Background:Exhaled nitric oxide (eNO) is an endogenous gas involved in airway pathophysiology and is determined in orally exhaled air by various techniques. However, traditional single-breath technique (eNO SB) requires active cooperation and is not always easily practicable (especially in young children); simpler techniques including tidal breathing measurements (eNO TB) are not standardized. The aim of this study was to evaluate the possible correlation and correspondence between eNO SB and eNO TB and the impact of potential confounders in children with chronic adenotonsillar disease.Methods:Eighty-six children (mean age 8.7 ± 3.2 y) underwent eNO assessment by means of eNO SB and eNO TB. The correlation among eNO TB, eNO SB, and other potential confounders (i.e., gender, age, weight, height, BMI, and passive smoking exposure) were studied.Results:The analyses showed a poor correspondence between eNO SB and eNO TB, with the latter underestimating (P <0.001) mean eNO values: 6.4 parts per billion (ppb) (95% confidence interval (CI): 8.4-11.4 ppb) vs. 9.8 ppb (95% CI: 5.6-7.3 ppb). A greater correlation was found between eNO SB and eNO TB in children younger than 6 y. Only eNO SB and age predicted eNO TB (R 2 = 43.6%).Conclusion:eNO TB is not a good predictor of eNO SB in children. Constant-flow eNO SB is the technique of choice for eNO assessment in young children.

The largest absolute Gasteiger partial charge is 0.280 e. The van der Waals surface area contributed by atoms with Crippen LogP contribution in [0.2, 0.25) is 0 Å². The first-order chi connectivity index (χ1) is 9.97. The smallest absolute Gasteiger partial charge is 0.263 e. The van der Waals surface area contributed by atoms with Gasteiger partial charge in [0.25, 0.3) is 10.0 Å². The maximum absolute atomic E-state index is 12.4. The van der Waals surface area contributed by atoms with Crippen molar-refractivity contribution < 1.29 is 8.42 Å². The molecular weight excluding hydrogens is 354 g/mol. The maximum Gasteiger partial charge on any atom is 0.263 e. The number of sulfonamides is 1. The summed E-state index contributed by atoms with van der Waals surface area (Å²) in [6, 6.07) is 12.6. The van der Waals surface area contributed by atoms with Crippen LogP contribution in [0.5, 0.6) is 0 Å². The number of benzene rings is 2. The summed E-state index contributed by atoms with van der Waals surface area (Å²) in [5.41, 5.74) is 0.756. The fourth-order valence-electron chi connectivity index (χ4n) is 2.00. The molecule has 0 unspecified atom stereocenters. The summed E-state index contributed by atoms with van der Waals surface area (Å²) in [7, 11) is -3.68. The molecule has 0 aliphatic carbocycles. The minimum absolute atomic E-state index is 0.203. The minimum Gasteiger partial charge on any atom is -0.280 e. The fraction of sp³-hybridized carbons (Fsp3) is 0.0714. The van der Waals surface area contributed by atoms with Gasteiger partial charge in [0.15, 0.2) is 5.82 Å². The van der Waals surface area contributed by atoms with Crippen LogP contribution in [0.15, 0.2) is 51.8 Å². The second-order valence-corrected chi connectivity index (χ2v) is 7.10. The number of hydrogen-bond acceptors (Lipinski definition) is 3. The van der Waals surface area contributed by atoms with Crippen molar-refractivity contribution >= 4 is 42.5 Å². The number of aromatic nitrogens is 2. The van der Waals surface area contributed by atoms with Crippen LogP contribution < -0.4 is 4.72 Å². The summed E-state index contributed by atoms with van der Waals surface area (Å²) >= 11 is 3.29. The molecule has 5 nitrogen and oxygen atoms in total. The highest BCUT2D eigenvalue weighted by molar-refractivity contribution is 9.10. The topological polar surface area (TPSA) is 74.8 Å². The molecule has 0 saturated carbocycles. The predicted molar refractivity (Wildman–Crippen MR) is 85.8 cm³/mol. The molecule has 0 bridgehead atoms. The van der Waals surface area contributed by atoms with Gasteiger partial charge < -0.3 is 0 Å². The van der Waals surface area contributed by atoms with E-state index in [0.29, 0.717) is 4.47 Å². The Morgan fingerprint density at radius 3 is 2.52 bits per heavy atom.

ASJC Scopus subject areas
- Pediatrics, Perinatology, and Child Health